RRWPC Newsletter, June 2023: Low Flow and the Biological Opinion

Biological Opinion and lower river flows are up for review again…..Public comments on the Russian River Fish Flow (Low Flow) Environmental Impact Report (EIR) were due in mid-March, 2017.  There was no deadline for the Water Agency’s response, but every year since, the release date for responses has been pushed back.  These responses and then a hearing before the State Water Board would have probably led to permanently cutting minimum summer flows in the lower river by half.  Seven years have gone by and we are still waiting, although temporary annual changes to low flow have occurred almost every year since.  Staff announced recently that EIR responses to comments on environmental impacts to lowering summer river flows, will not occur for another two years. In the meantime, the lower river continues to suffer from very low flows, very high temperatures, and excessive algae.

(About 800 of you submitted legal protests (prepared by RRWPC) against very low flows.  The Board must formally notice all of you when they take any action.  They may anticipate that by waiting this long, the list will go bad as people will move, pass away, or lose interest and there will be far fewer people to deal with. If you ever get a State official letter, please respond and let them know you oppose low flow.)

The Biological Opinion (BO) was originally planned as a fifteen year study of steelhead, coho, and Chinook salmon habitat and first released in September, 2008. Various projects were required in order to improve habitat through this plan. It also studied the ways in which dam and reservoir management at Lake Sonoma and Lake Mendocino impacted habitat for the disappearing salmonids.  It contained numerous components, but for us the most important were those planned to occur at the Estuary, including the permanent lowering of minimum flows in the lower river to accommodate those changes. The new BO will be reviewed, revised, and renewed before permanent changes to flow will occur.  (This process has been convoluted, and we can’t be sure of anything since all decisions are made in the back room and we can’t know what they are doing until they announce it.  Many changes are likely to occur between now and then.)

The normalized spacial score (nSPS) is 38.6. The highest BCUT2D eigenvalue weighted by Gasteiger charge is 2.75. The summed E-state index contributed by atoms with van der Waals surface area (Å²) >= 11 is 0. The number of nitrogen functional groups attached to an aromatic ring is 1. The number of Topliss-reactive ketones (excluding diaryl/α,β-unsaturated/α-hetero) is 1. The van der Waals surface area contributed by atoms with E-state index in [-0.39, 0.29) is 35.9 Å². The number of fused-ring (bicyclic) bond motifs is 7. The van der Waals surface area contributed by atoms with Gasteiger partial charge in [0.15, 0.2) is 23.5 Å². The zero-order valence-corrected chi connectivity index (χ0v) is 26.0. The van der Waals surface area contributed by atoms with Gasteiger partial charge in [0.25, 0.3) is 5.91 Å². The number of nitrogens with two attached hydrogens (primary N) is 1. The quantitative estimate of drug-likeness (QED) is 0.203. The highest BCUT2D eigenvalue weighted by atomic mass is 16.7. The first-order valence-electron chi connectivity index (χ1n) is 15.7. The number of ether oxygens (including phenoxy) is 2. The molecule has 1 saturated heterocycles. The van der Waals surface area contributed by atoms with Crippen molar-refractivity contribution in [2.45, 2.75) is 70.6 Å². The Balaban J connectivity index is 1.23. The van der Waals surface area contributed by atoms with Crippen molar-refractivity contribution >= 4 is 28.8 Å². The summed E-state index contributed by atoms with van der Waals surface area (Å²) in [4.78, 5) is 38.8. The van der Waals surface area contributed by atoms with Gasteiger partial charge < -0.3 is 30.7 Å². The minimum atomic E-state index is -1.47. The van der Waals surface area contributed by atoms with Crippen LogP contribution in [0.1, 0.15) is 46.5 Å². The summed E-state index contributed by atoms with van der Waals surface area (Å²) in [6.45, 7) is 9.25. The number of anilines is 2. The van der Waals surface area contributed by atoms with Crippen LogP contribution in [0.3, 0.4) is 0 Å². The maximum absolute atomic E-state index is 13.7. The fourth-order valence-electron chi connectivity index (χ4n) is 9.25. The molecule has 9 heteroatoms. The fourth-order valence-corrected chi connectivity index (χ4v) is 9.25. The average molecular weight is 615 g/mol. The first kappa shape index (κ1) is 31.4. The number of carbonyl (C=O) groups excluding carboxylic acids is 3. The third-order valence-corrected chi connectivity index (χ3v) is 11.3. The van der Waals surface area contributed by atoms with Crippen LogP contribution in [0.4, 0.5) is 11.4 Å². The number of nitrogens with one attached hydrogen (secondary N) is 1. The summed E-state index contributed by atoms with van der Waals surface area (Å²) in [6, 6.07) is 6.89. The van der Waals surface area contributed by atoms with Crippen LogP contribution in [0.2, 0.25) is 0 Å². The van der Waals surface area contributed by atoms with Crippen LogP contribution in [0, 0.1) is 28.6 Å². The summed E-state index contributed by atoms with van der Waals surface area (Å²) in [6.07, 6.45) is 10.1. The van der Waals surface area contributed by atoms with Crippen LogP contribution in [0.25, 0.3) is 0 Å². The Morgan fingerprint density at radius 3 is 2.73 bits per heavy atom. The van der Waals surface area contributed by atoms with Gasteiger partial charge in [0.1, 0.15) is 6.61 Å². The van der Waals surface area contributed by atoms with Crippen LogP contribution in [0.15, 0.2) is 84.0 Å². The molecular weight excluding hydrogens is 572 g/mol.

Biological Assessment will come first….The Water Agency will first complete the Biological Assessment (BA), which further studies current fish habitat, determines results of the first round of environmental studies, and analyzes which activities need to continue or be revised or dropped altogether.  One thing that we are quite sure will NOT be dropped is the goal of lowering minimum summer flows in the lower river from 125 cubic feet per second (cfs) to now 60 cfs.   The BA studies flood control operations  by the Army Corps of Engineers (winter) and water supply operations by Sonoma County Water Agency (summer) to assure that beneficial conditions are maintained, and sets new flow regimes for the summer and fall based on past weather and anticipated future conditions.  It looks at habitat enhancement throughout, and it looks at operations conducted by those agencies to serve all beneficial uses which include fishery habitat, agricultural activities, recreation, water supply, water quality, and more, to make sure they all support necessary fish habitat requirements.

The purpose of maintaining summer low flows, is to keep water levels in the Estuary at a point where more fresh water habitat (as opposed to salt water habitat) is available in the lagoon habitat located above the mouth of the river, but not so high as to cause flooding in the Estuary.  It is believed that lower flows help assure a closed mouth that in turn helps create beneficial habitat for the juvenile fish, resting them up as they grow fat preparing for their sojourn in the ocean for several years.  But due to low fish numbers, managers have been unable to determine whether or not the project has actually improved the steelheads’ life cycle (the most likely fish to benefit from the project).  Also, most of the time the mouth stays open in summer and it would be hard to demonstrate that low flows affect those closures since it is more likely that summer wave action by the ocean has a greater impact.  It’s a complicated and controversial assumption, but the scientific evidence so far leans in that direction.